There are a number of treatments and a number
of manoeuvres to treat benign paroxysmal positional vertigo. However, the Epley manoeuvre is the
most well established and it is the test that has proven to be successful in this condition.
The first part of the Epley manoeuvre is essentially performing the Dix-Hallpike manoeuvre.
Once the head has been extended I always make
sure that if a patient is feeling dizzy or I see some nystagmus, I wait for this to completely
resolve before continuing to perform the next stage of the manoeuvre.
The head is turned 90 degrees towards the opposite shoulder. This means that the head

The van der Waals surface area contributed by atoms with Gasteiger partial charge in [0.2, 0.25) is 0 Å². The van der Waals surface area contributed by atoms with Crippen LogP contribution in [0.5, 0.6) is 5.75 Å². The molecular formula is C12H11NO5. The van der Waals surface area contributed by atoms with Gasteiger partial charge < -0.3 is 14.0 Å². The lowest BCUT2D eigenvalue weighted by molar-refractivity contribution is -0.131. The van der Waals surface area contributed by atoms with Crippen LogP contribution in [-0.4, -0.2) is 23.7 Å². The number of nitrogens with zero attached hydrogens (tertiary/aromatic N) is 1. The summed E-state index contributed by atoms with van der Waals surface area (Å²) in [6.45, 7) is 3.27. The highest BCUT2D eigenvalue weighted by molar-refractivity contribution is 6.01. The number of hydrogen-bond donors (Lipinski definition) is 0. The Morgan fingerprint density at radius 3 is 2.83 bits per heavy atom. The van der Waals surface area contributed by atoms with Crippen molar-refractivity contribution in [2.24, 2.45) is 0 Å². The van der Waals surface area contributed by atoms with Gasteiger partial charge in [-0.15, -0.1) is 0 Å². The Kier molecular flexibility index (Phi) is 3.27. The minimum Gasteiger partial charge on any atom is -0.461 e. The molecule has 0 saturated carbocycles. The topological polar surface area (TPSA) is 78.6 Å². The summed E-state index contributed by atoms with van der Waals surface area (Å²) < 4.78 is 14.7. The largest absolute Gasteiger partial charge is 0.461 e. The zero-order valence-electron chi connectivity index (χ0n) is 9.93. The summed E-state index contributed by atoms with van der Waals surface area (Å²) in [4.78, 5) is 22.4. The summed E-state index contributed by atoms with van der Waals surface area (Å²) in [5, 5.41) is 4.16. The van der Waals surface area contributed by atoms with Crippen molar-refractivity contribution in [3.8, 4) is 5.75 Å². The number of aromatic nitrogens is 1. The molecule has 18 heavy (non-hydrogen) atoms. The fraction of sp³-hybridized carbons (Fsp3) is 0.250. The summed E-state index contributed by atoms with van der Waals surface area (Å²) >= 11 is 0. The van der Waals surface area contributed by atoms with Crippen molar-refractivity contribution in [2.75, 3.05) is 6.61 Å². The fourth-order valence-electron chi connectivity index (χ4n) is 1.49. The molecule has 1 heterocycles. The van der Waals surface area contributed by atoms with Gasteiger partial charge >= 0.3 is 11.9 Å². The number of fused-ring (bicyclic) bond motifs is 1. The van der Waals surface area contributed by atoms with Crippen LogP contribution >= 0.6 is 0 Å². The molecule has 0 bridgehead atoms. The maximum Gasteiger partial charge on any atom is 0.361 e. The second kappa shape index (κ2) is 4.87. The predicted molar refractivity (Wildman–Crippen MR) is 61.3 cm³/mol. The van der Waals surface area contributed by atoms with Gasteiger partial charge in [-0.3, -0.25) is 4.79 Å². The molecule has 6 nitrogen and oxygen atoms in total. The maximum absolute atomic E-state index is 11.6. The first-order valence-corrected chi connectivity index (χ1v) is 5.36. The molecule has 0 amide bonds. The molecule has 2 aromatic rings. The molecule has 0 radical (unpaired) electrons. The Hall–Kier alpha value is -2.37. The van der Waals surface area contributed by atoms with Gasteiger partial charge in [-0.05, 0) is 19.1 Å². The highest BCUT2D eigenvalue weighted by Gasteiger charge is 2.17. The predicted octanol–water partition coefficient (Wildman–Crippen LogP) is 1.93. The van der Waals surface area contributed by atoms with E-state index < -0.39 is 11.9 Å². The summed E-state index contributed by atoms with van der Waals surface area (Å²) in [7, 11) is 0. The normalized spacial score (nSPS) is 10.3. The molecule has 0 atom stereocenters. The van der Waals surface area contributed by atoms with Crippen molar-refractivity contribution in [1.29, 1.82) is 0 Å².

now lies 45 degrees relative to the vertical plane. You can relax your arms now. What Iíd
like you to do, in your own time, is to roll on to your left hand side and just let me
support your head. Whilst the patient is turning, the head is rotated a further 90 degrees in
the same direction. Finally, the patient is asked to sit up with
her legs over the side of the couch. During this manoeuvre I like to take control of the
head so that I can position it as I would like it to be. At the end of the manoeuvre
I ask the patient to finish so that their chin is sitting nicely on their chest.